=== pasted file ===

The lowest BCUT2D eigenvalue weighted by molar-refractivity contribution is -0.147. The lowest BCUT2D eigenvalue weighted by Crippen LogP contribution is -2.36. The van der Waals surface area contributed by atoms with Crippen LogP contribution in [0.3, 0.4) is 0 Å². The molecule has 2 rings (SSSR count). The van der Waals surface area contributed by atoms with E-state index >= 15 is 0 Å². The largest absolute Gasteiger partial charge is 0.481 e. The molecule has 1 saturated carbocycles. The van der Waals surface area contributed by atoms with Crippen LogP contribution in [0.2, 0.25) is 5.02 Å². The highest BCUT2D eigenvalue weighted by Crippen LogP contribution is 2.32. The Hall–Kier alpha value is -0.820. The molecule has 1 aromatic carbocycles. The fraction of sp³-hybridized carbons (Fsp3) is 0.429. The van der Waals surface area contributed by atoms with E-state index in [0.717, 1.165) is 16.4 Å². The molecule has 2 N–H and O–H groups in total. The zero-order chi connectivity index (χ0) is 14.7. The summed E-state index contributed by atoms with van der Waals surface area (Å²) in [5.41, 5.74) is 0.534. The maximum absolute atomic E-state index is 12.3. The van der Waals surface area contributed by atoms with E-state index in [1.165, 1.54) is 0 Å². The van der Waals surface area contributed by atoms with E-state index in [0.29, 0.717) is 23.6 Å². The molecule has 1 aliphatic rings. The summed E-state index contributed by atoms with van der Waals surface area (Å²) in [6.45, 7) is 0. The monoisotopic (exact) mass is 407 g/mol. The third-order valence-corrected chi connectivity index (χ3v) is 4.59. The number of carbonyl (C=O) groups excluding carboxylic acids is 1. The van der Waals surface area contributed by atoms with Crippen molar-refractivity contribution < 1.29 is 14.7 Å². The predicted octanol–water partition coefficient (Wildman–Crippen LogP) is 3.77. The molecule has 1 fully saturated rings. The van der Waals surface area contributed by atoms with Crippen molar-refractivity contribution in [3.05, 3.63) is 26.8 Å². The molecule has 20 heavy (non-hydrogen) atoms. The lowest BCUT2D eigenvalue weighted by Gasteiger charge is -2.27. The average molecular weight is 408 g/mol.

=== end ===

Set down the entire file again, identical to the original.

The lowest BCUT2D eigenvalue weighted by molar-refractivity contribution is -0.147. The lowest BCUT2D eigenvalue weighted by Crippen LogP contribution is -2.36. The van der Waals surface area contributed by atoms with Crippen LogP contribution in [0.3, 0.4) is 0 Å². The molecule has 2 rings (SSSR count). The van der Waals surface area contributed by atoms with E-state index >= 15 is 0 Å². The largest absolute Gasteiger partial charge is 0.481 e. The molecule has 1 saturated carbocycles. The van der Waals surface area contributed by atoms with Crippen LogP contribution in [0.2, 0.25) is 5.02 Å². The highest BCUT2D eigenvalue weighted by Crippen LogP contribution is 2.32. The Hall–Kier alpha value is -0.820. The molecule has 1 aromatic carbocycles. The fraction of sp³-hybridized carbons (Fsp3) is 0.429. The van der Waals surface area contributed by atoms with E-state index in [0.717, 1.165) is 16.4 Å². The molecule has 2 N–H and O–H groups in total. The zero-order chi connectivity index (χ0) is 14.7. The summed E-state index contributed by atoms with van der Waals surface area (Å²) in [5.41, 5.74) is 0.534. The maximum absolute atomic E-state index is 12.3. The van der Waals surface area contributed by atoms with E-state index in [1.165, 1.54) is 0 Å². The van der Waals surface area contributed by atoms with E-state index in [0.29, 0.717) is 23.6 Å². The molecule has 1 aliphatic rings. The summed E-state index contributed by atoms with van der Waals surface area (Å²) in [6.45, 7) is 0. The monoisotopic (exact) mass is 407 g/mol. The third-order valence-corrected chi connectivity index (χ3v) is 4.59. The number of carbonyl (C=O) groups excluding carboxylic acids is 1. The van der Waals surface area contributed by atoms with Crippen molar-refractivity contribution < 1.29 is 14.7 Å². The predicted octanol–water partition coefficient (Wildman–Crippen LogP) is 3.77. The molecule has 1 fully saturated rings. The van der Waals surface area contributed by atoms with Crippen molar-refractivity contribution in [3.05, 3.63) is 26.8 Å². The molecule has 20 heavy (non-hydrogen) atoms. The lowest BCUT2D eigenvalue weighted by Gasteiger charge is -2.27. The average molecular weight is 408 g/mol.